Swiftiana ...

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Charles Henry Wilson
R. Phillips, 1804 - Authors, Irish
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Page 179 - I'll tell you one that first comes into my head. One evening, Gay and I went to see him : you know how intimately we were all acquainted. On our coming in,
Page 44 - As to parliaments, I adored the wisdom of that Gothic institution which made them annual, and I was confident our liberty could never be placed upon a firm foundation until that ancient law were restored among us. For who sees not that, while such assemblies are permitted to have a longer duration, there grows up a commerce of corruption between the ministry and the deputies, wherein they both find their accounts, to the manifest danger of liberty ; which traffic would never answer the design nor...
Page 16 - To desire some good friends to inform me which of these resolutions I break, or neglect, and wherein; and reform accordingly. Not to talk much, nor of myself. Not to boast of my former beauty, or strength, or favour with ladies, etc. Not to hearken to flatteries, nor conceive I can be beloved by a young woman, et eos qui hereditatem captant odisse ac vitare.
Page 162 - Then he instructed a young nobleman, that the best poet in England was Mr. Pope (a Papist), who had begun a translation of Homer into English verse, for which he must have them all subscribe. "For," says he, "the author shall not begin to print till I have a thousand guineas for him.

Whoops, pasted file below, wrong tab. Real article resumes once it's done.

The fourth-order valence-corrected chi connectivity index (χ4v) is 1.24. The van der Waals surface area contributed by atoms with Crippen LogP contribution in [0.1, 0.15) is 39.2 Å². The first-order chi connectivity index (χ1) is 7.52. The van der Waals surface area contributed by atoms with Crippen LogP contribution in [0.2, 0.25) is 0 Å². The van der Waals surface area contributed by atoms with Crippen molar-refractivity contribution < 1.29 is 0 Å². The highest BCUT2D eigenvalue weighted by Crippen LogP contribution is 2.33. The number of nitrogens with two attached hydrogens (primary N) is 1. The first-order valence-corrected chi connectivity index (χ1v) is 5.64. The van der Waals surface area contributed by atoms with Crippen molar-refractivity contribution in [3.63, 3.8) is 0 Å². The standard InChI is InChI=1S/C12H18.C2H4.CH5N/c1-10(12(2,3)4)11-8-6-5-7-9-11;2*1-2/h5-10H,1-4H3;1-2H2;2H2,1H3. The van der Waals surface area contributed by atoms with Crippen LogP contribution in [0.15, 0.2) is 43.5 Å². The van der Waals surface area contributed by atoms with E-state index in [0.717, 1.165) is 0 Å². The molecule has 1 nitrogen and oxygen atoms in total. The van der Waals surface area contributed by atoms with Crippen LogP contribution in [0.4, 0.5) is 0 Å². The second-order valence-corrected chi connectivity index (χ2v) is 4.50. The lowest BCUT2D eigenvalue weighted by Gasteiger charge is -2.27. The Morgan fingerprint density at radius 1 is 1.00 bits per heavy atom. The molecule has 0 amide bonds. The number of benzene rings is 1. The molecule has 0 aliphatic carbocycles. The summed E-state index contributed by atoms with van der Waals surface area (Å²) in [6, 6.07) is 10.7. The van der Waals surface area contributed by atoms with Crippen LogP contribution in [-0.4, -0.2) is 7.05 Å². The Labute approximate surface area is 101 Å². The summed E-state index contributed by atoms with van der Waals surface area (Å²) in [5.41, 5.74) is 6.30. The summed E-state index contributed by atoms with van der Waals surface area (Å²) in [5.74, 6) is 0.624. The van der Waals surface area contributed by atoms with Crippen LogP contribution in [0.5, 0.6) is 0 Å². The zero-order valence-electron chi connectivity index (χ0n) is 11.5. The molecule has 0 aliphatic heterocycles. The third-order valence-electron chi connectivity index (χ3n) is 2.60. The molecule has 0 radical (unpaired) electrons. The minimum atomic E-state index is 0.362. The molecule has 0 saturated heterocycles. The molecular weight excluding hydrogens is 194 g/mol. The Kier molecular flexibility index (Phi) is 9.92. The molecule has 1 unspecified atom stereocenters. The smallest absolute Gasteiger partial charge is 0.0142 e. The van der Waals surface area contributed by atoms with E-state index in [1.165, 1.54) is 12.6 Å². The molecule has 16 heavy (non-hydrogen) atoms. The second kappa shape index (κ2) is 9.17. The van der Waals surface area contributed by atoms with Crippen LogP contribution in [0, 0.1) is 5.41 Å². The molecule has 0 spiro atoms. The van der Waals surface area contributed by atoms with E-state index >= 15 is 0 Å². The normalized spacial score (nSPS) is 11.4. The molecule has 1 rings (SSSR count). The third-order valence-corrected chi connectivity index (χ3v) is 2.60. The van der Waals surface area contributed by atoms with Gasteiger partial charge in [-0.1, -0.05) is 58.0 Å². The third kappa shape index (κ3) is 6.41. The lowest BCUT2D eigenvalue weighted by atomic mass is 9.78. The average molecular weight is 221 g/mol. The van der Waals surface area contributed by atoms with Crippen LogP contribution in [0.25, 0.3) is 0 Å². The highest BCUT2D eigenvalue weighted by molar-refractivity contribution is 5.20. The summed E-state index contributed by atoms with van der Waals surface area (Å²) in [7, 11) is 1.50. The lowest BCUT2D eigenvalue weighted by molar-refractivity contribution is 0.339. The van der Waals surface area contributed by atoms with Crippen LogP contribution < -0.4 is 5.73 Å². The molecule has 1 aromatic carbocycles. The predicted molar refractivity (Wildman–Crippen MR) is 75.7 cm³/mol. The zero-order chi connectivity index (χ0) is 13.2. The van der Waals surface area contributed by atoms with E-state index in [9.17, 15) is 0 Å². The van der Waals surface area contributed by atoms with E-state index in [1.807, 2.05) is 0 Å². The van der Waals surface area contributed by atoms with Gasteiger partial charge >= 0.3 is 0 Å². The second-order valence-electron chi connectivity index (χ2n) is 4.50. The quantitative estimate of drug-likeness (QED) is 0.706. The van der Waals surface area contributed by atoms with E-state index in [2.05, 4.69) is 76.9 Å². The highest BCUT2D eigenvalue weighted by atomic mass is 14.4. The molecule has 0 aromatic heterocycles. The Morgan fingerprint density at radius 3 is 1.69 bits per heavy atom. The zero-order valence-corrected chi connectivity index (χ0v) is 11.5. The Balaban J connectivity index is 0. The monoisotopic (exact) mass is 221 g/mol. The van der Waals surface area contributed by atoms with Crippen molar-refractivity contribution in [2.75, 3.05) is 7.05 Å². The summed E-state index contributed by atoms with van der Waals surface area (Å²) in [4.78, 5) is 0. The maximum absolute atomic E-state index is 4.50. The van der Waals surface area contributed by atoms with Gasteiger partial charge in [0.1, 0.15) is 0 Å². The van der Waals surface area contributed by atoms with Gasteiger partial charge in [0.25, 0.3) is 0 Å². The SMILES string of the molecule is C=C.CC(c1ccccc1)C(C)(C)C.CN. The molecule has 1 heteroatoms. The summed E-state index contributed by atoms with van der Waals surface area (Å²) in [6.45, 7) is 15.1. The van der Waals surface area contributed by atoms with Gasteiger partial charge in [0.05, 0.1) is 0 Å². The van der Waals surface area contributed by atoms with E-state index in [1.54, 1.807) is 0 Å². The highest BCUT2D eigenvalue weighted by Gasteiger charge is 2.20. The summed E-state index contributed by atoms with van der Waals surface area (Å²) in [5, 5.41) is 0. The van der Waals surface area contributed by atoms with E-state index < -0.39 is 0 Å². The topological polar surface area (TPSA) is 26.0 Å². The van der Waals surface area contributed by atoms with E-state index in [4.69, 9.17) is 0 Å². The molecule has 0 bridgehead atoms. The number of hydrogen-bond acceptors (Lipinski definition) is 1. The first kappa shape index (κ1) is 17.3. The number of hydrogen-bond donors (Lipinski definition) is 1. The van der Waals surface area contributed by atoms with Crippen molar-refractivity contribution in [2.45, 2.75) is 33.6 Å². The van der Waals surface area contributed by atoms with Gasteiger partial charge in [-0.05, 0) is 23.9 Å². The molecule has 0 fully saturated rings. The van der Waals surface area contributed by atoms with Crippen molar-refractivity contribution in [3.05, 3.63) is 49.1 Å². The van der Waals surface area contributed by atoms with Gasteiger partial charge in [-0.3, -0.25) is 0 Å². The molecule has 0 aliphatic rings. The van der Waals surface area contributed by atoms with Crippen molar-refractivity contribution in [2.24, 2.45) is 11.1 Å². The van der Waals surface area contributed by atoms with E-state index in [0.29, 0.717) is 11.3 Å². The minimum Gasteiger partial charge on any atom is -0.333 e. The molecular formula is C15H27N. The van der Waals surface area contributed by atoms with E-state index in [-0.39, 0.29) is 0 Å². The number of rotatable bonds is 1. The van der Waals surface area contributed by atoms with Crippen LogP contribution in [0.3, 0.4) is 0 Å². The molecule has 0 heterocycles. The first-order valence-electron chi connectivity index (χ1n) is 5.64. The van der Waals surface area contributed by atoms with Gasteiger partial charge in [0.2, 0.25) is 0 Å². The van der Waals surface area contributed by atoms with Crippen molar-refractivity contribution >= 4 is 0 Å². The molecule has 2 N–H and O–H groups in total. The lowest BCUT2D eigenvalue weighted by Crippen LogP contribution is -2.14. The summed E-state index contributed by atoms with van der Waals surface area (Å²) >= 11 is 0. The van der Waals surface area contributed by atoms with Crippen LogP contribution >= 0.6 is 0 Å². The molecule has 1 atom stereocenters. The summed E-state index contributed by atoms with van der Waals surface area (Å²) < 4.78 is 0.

Page 208 - Nibelunge," such as it was written down at the end of the twelfth, or the beginning of the thirteenth century, is
Page 44 - I ever abominated that scheme of politics (now about thirty years old) of setting up a monied interest in opposition to the landed. For I conceived, there could not be a truer maxim in our government than this, That the possessors of the soil are the best judges of what is for the advantage of the kingdom.
Page 43 - As to what is called a revolution principle, my opinion was this; that whenever those evils which usually attend and follow a violent change of government, were not in probability so pernicious as the grievance we suffer under a present power, then the public good will justify such a revolution.
Page 180 - A couple of lobsters ; ay, that would have done very well ; two shillings— tarts, a shilling ; but you will drink a glass of wine with me, though you supped so much before your usual time only to spare my pocket ?' ' No, we had rather talk with you than drink with you.
Page 182 - rchb^hoprc afCafhd ia 1729. this object likewise, he then waited on the Dean, and told him, " I am now at the top of my preferment ; for I well know that no Irishman will ever be made primate ; therefore, as I can rise no higher in fortune or station, I will most zealously promote the good of my country...
Page 156 - Some village Hampden, that with dauntless breast The little tyrant of his fields withstood, Some mute inglorious Milton here may rest, Some Cromwell, guiltless of his country's blood. The applause of listening senates...

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